Sometimes I reread children’s literature because I enjoy being captured again by the quality of writing and the stir of imagination. I read Laura Ingalls Wilder alongside every Louis L’Amour western in my junior high library. Not one librarian said I couldn’t read them because I was a girl, and thankfully, those same librarians pointed me next to Zane Grey. At age 13 and 14, these westerns were deep to me, even if I did recognize the plot patterns. I loved them. Action, mystery, rescue, the setting sun, the lonely West, and often, a misunderstood man.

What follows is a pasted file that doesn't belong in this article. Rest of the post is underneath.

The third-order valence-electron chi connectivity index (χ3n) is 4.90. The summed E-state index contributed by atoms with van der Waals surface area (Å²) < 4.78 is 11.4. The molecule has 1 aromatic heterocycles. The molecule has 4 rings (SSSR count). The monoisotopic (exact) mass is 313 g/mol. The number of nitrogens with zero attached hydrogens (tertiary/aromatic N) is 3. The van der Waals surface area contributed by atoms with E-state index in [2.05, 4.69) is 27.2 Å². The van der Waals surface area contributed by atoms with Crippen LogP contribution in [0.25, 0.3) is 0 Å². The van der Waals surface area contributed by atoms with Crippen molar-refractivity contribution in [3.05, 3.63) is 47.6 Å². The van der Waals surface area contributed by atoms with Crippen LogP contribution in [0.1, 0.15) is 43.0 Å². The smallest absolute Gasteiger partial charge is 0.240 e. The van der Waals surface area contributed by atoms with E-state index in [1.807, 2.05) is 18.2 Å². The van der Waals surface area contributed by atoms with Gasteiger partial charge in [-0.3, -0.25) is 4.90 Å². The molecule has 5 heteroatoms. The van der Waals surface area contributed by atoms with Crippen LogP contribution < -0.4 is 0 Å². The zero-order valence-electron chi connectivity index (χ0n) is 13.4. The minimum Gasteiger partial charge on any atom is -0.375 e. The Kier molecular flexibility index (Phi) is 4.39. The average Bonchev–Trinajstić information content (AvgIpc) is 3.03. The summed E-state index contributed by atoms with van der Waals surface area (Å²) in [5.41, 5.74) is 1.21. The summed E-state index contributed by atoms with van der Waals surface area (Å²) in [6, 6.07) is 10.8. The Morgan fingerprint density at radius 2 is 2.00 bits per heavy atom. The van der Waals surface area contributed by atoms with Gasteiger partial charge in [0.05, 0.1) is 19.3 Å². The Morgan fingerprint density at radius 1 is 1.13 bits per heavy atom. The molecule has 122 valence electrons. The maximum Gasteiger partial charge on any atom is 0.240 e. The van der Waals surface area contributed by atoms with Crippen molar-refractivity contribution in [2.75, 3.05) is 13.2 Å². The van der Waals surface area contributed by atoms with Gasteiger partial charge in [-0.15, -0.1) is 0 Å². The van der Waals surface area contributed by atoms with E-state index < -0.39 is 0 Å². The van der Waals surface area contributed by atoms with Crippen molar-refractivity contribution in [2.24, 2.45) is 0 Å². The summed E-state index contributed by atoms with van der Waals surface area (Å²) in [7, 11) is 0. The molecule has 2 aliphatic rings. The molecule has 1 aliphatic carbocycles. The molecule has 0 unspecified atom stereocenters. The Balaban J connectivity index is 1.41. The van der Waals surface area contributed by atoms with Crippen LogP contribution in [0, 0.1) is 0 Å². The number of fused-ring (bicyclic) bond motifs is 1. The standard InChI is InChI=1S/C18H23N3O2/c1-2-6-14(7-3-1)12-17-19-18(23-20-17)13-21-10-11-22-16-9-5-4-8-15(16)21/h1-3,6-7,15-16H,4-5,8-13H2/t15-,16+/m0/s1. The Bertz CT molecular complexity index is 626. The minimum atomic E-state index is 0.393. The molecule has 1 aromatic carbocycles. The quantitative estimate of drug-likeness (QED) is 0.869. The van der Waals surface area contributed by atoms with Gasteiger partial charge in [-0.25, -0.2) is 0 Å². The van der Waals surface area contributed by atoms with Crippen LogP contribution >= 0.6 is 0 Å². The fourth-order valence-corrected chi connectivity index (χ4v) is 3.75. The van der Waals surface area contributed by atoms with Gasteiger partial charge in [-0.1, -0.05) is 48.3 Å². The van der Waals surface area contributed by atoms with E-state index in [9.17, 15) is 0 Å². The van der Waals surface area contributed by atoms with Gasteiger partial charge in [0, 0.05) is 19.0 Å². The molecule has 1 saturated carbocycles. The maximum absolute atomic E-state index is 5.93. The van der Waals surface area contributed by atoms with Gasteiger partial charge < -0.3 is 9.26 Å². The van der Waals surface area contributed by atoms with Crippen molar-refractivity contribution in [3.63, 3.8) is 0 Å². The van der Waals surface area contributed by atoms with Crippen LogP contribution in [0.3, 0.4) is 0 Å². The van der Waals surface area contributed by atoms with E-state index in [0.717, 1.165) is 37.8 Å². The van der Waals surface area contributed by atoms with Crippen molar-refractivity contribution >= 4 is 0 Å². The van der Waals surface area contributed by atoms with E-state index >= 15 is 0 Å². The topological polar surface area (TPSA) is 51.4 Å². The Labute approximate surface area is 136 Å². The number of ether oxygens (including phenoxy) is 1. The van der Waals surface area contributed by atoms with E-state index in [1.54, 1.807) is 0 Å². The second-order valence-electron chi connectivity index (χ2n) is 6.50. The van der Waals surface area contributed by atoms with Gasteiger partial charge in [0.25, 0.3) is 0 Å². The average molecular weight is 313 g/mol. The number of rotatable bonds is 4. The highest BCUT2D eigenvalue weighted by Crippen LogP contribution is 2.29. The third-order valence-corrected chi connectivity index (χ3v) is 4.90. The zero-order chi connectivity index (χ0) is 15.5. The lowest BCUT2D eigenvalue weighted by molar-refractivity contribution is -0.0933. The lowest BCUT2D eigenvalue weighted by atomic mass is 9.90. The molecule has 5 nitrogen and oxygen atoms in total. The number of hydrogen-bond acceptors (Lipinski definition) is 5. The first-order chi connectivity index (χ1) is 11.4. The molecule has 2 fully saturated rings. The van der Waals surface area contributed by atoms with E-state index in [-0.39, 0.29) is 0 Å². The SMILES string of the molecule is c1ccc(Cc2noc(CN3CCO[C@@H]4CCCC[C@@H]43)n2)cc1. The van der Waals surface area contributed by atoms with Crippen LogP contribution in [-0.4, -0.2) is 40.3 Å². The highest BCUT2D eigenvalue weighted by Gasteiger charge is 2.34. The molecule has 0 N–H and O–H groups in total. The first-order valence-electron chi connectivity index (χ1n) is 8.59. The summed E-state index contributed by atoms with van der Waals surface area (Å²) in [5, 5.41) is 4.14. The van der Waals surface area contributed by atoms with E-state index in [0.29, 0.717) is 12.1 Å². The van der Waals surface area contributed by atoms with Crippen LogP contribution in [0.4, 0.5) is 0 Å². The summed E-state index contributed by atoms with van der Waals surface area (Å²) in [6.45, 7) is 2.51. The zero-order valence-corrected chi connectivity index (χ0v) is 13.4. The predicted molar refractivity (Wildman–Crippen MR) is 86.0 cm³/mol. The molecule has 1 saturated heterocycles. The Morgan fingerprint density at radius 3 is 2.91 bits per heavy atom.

In the same vein, Jack Schaefer’s very first novel creates a story that’s even more impactful. Shane (1949) began as a short story that was serialized in three parts in Argosy magazine in the late 40s. First titled “Rider from Nowhere,” it wasn’t intended for young children, though it’s certainly suitable. Through the eyes of a child narrator and from his opening description, Schaefer crafts a deeper cowboy character than most, perhaps because we witness Shane’s moral choices and his influence upon an entire family...